Today has been a bit of a lethargic day, but as time goes on, I’m feeling more and more excited about having a baby around to make life feel a bit chaotic and crazy. As I get bigger, I’m letting myself process the possibility that this might actually happen, and things might just be okay. It seems so much easier to prepare for the worst rather than face the crushing disappointment of something not going according to what is generally considered to be a best laid plan. The main lesson in all this, though, seems to be that plans are completely redundant in this situation. There’s nothing I can do about any of it, except keep myself as healthy as I can, mentally and physically, and ride this very unpredictable wave.
The practicalities of our new arrival in January have been on my mind over the last week or so – no coincidence that my Baby Belly really started to form in a big way early last week – and I’m actually starting to imagine baby slings, baby bouncers, Tummy Time (for me, not just the baby!). It feels great to be able to get excited about it all, amongst the continuing tiredness and the unpredictable nausea and almost compulsive cocoa butter moisturizing in a desperate and inevitably futile attempt to keep stretch marks at bay. All that said, I’m terrified about the ultrasound next week. I’m hoping it’s just my natural inclination towards being cautious kicking in, but I do have a major fear that some kind of anomaly will be found. Pregnancy Apps love telling you about how exciting it is (and that’s true, of course), but it isn’t a scan for finding out the gender of your baby. It’s to check that their spine has formed correctly, that they are moving, that they are being nourished correctly (something I’m really worried I’m failing at), and that they still have a heartbeat. All quite serious stuff, and it’s all so precarious that it’s a miracle if everything is okay. I’m not sure I’ve earned a miracle…
I just watched a documentary about a healthy, 30 something year old guy who felt ill for a couple of days, and ended up in intensive care with a rare condition called Guillain – Barre syndrome, which causes the immune system to attack the nervous system, manifesting in what seemed really close to Locked In Syndrome. Not being able to communicate, or move, but being completely aware of everything that is going on around you must be one of the most traumatic experiences a human being can suffer. As I watched, I couldn’t process it. What can possibly dictate who suffers that fate over another? This guy seemed healthy, young; no one could have predicted that he would spend 3 months in intensive care with a tube down his throat being unable to do anything other than open his eyes and close them. I found it absolutely terrifying, but was deeply moved by the basic humanity of those around him. The medical professionals working day and night to help him progress and communicate. His mother and sister, who had been by his bedside every day, speaking to him, reminding him that he had a life to return to. The drawings his niece had been sending him of his house showing him coming home, telling him that she is missing her uncle. There’s so much to take for granted in life. Your ability to move, to speak, to communicate. The love you are gifted by those around you. The choices some people make to dedicate their lives to the healing of others. Amongst all of the negative crap the media seems to insist on reporting about humanity, this small documentary reminded me of the power of the everyday goodness of everyday people. Their actions don’t make headlines, but they help to create and maintain the best things about human beings. The ability to love.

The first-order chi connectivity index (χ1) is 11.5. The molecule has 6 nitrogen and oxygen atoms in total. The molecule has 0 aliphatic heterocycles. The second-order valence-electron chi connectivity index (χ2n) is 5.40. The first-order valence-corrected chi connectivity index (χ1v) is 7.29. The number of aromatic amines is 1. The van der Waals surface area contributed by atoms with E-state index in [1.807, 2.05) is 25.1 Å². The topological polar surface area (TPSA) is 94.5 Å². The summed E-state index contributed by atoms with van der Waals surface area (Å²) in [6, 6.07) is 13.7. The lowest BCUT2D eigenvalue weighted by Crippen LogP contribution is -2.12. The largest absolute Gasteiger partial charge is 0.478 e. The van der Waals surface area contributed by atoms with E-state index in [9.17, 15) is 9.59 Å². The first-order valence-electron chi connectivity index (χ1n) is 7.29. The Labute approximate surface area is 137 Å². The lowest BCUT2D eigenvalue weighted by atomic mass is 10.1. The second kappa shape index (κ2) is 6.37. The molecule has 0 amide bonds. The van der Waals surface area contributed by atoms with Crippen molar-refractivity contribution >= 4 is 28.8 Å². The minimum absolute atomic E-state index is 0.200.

Anyway. Back to work! Why oh why does it all feel so hard at the moment?